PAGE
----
A couple weeks ago Kip and I were headed home after having dinner at some friends’ house. As as we were driving along a curvy road that follows the bank of the Schuylkill River, a car ahead of us with Maryland plates was weaving all over the road.
It being Saturday night, we assumed the driver was drunk and kept our distance. When we pulled up alongside him at a red light, the driver honked and motioned to Kip to roll down his window.
“Can I get to 76 from here?” he called out.
It turns out he’d been swerving all over the road because he was lost. He was probably trying to find the route on his smart phone, or his car’s GPS, or who knows, maybe reaching for a map in the glove compartment.
“Yes. Follow us.”
We weren’t headed for I-76, but it wasn’t far out of our way, and it’s a very tricky ramp to find.
So we led him around the traffic circle in front of the Art Museum, onto the Ben Franklin Parkway for a couple of blocks, then took three more quick turns until we reached the inconspicuous, unmarked ramp onto the freeway he needed.
As Kip and I pulled off to head home our Maryland friend zoomed past us to merge onto the highway, and we honked and waved our goodbyes.
We were elated. It felt so good to help a visitor to our city find his way. It was definitely worth the detour.
One lesson of the experience hardly needs mentioning: it feels good to help other people. For me, though, it was more specific than that. It made me realize I don’t just like helping people. I like helping people who are lost.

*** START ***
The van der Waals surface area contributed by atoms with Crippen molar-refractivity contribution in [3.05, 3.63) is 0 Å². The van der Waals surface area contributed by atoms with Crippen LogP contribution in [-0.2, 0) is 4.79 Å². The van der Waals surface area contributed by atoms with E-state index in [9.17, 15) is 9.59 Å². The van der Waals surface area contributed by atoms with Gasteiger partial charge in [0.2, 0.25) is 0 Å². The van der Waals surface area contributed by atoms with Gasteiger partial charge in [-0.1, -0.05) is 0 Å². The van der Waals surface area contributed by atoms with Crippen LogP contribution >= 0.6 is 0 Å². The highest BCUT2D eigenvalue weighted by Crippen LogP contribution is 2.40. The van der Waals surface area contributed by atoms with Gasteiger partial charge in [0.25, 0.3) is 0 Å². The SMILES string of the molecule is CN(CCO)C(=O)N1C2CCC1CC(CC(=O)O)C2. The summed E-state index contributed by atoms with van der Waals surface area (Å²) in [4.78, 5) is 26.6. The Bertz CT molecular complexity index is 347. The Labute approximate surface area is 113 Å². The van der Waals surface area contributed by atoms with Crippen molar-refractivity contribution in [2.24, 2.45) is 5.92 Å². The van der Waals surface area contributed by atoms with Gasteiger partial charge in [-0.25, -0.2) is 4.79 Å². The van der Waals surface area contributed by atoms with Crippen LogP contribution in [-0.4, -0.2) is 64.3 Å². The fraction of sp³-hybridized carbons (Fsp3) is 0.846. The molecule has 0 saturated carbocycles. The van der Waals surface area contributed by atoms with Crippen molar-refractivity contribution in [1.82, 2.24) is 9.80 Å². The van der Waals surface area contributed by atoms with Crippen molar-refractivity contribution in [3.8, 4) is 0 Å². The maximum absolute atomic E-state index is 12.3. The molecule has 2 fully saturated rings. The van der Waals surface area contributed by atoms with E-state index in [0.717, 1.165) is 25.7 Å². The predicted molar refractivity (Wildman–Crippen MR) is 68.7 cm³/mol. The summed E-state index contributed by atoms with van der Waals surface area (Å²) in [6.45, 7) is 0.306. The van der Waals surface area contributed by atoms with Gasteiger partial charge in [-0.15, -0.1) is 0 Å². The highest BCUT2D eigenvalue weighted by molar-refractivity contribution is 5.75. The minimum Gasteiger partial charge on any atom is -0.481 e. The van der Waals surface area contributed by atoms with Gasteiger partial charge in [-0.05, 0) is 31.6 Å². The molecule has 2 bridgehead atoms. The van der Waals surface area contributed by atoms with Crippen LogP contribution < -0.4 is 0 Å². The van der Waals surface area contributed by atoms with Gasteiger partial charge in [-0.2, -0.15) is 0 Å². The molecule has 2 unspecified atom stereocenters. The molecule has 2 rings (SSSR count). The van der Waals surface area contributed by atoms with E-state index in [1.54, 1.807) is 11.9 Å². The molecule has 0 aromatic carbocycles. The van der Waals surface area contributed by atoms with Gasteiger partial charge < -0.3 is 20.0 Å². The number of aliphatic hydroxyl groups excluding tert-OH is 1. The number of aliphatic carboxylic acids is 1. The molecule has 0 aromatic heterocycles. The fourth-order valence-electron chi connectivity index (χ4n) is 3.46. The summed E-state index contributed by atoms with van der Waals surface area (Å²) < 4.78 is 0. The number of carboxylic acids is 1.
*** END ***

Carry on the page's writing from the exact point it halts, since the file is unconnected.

I’ve been known to stop on many occasions to ask bewildered tourists standing on city sidewalks studying their maps if I can help them find the Liberty Bell, or Ben Franklin’s grave, or the Rodin museum, or whatever they might be looking for. Maybe I have a special place in my heart for people who are trying to find their way around because I’ve visited many unfamiliar places in my life. I know how confusing and overwhelming it can be.
But it’s not just helping people navigate city streets that I find enjoyable. I like helping people who are feeling inwardly lost. I’ve been exploring the inner terrain for most of my life and have come to know a thing or two about the lay of the land.
Just like that confusing route onto 76, I’ve had to navigate plenty of bewildering twists and turns along my spiritual journey—sometimes in the dark of night—until I finally discovered a hidden entrance to the “free” way.
I think, though, the most beautiful thing I took away from our encounter with the man from Maryland was that it reminded me that we all have some area of expertise in which we feel completely at home but that would be totally confusing and overwhelming to someone else. I wonder what that would be for you. What terrain has life taught you so well that you know it like the back of your hand? It doesn’t matter if it’s something that seems simple to you, because chances are it isn’t so simple to somebody else.
Whatever it is, I hope you’ll share it, not only because you’ll make someone else’s life easier, but because you’ll probably feel just as elated as we did when that driver from Maryland safely merged onto the highway, headed for home.